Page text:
Actually, yeah. Surprisingly, there is a little truth. The Vikings, of course, discovered America. This isn’t really a subject of debate, and it’s the only one that has left hard proof. There is what appears to be a Roman artifact of unknown provenance that was found in Mexico, though no one knows how it got there. There’s also a very primitive group in Columbia that suddenly developed very advanced pottery identical to that in use in Japan at about the same time. As recently as the Lewis and Clarke expedition, Japanese Fishermen were found among American Indian tribes of the Pacific Northwest. Invariably these were killed outright or enslaved. The Aleuts regularly kayaked back and forth across the Bearing straight for thousands of years. There was probably some occasional contact between Polynesians and South American Indians.

And that’s it, kids. Everything else is crap.

It’s worth noting that none of these - including the Vikings - were what you’d call “Significant’ contacts. The Japanese contacts were accidental and they obviously never made it home again. Assuming the Roman artifact wasn’t just washed ashore in a wreck, that contact would obviously have been accidental and one-way as well. The Aleuts didn’t have any meaningful contact outside their own group. The Polynesians don’t appear to have had any lasting contact with South America, though at least some of this contact was not accidental. There’s something liberating in knowing the lies from the truth, you know? Particularly if both the lies and the truths are interesting.

Mr. Fritze handles all this clinically, but in a very readable for. He has a delicately dry sense of humor that crops up here and there in some of the more outrageous claims, but there’s nothing you can specifically point to and say ‘He’s just poking fun at people.’ I’ve never read anything else by the guy, but I want to. His humorous non-jibes make me wonder what he’d be like with a more free-flowing topic.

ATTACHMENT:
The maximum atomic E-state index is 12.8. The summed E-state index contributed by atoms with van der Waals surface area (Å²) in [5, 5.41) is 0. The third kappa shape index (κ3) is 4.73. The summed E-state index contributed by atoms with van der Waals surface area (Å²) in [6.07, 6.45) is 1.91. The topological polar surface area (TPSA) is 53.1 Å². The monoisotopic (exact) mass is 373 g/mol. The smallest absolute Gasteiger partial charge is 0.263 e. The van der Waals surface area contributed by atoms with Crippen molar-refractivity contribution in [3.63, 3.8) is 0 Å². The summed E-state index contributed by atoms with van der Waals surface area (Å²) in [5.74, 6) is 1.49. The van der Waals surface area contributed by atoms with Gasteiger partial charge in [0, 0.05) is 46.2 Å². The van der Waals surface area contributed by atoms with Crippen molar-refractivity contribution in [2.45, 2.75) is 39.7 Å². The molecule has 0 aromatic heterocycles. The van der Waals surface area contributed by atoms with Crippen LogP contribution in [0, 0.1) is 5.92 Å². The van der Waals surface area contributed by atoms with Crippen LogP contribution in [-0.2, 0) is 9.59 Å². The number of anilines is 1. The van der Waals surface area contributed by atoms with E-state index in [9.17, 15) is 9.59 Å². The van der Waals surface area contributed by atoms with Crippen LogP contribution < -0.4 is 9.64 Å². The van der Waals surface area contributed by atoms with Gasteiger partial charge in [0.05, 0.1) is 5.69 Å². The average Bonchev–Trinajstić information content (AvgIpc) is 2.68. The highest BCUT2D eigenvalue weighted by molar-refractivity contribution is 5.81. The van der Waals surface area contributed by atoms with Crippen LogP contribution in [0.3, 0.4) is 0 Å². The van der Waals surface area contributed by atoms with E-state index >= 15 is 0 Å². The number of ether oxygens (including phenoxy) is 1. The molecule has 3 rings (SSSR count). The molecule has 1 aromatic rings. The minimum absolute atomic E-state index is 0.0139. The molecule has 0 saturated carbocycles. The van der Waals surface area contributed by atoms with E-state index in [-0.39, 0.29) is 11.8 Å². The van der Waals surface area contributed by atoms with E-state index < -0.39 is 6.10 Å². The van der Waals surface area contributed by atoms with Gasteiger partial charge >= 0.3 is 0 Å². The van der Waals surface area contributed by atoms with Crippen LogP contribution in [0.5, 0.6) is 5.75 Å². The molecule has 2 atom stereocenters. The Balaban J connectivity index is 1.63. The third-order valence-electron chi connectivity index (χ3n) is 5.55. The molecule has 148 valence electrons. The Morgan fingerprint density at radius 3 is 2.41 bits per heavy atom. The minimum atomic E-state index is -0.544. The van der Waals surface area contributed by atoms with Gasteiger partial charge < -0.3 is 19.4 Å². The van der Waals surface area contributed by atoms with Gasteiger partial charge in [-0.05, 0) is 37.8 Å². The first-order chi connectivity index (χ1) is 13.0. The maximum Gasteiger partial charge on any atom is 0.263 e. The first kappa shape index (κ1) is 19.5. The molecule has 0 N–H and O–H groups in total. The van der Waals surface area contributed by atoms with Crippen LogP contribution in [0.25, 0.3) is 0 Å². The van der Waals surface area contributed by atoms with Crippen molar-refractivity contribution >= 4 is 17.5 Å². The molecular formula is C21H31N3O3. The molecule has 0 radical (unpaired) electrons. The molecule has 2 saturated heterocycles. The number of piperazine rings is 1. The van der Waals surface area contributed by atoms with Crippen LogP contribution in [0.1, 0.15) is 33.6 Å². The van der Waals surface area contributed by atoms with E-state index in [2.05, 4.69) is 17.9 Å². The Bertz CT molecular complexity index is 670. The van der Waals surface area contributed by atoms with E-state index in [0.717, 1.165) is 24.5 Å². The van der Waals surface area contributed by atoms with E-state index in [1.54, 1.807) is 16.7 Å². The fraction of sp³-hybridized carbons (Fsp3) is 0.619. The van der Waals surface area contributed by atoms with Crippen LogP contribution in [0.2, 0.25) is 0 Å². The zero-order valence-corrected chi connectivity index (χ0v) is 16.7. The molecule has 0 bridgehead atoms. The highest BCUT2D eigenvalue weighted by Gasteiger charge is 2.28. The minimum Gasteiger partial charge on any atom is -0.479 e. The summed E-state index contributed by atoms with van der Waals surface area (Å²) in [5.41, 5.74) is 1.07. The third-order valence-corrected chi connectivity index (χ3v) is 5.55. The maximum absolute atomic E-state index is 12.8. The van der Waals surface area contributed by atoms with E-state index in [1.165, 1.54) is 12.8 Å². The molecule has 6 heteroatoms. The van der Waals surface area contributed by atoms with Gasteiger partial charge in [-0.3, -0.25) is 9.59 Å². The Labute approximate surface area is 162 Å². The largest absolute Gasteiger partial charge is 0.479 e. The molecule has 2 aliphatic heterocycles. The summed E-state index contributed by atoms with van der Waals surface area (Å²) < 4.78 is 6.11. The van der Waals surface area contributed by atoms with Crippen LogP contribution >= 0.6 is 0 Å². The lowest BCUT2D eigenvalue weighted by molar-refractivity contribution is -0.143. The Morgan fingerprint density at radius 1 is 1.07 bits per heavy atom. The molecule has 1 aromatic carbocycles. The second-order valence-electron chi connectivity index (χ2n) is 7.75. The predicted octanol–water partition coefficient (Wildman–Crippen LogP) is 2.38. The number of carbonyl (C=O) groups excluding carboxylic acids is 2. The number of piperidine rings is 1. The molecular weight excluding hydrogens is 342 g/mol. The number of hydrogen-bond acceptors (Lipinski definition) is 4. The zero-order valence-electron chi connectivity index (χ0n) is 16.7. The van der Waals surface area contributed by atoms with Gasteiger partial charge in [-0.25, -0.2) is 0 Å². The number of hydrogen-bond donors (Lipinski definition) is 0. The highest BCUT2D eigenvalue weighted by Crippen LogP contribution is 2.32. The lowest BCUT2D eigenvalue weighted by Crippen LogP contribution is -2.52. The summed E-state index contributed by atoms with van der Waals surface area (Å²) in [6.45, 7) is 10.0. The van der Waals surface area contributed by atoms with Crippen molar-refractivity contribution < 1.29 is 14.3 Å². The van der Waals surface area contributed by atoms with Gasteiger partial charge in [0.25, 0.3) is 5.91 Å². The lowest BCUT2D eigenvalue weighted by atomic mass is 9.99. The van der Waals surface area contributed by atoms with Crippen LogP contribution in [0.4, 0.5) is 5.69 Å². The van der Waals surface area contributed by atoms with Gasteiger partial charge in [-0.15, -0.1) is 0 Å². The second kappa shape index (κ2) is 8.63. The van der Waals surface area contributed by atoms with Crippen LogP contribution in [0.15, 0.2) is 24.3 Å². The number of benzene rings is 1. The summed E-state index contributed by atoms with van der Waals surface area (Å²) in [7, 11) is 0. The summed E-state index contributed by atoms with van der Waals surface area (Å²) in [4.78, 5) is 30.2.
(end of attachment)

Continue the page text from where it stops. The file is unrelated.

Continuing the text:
If I have any complaints about the book it is that he occasionally does not sharply delineate between claim and reality, making it a bit difficult to follow what he’s getting at. This happens rarely, and I think it’s just an editorial oversight that could have been averted with a few more (or less) pronouns. It doesn’t detract from the enjoyment of the book, but there’s six or eight entries that aren’t quite as clear as they could have been.

Similar to this, but for completely different reasons, Fritze also plays things very cautiously with regard to Mormonism. Their religion is entirely based around a belief in pre-Columbian colonization of the Americas by expatriate Jews in 600 BC. On the one hand, to be true to his mandate, the author has to point out that there’s no uncontested proof of any of this, and quite a bit of evidence against it. On the other hand, calling 14 million people chumps and saying their scripture is full of crap is a really good way to end up dead. He plays this as respectfully as possible, and is clearly uncomfortable with having to do it.

Those are quibbles, however: this book is amazing and fun and interesting and smart and, better still, it’s clearly a labor of love by the author. His excitement and knowledge of his topic fairly bleeds through every page, despite his scholarly (And occasionally ironic) tone. He loves what he’s doing so infectiously that it’s impossible for the reader not to love it, too.

Strongly, strongly, strongly recommended. Go out and buy a copy now!


Depends on the kind of Conservative you are.

If you’re a standard Conservative, then cutting through the crap like this book does will come as a breath of fresh air, and it gives a very real, very solid, very honest view of history, free from revisionism or PC crap.

This is also one of the very few books reviewed on this site that Social Conservatives and Christian Fundamentalists will enjoy, though obviously the latter will take issue with the notion that Indians have been here for 15,000 years or so, thus putting them here about 9000 years before the world was created. I believe that issue is more than offset by all the debunking this book does in more contentious areas.

If you’re a Mormon Conservative, no, no, no, you will not like this book at all. Avoid.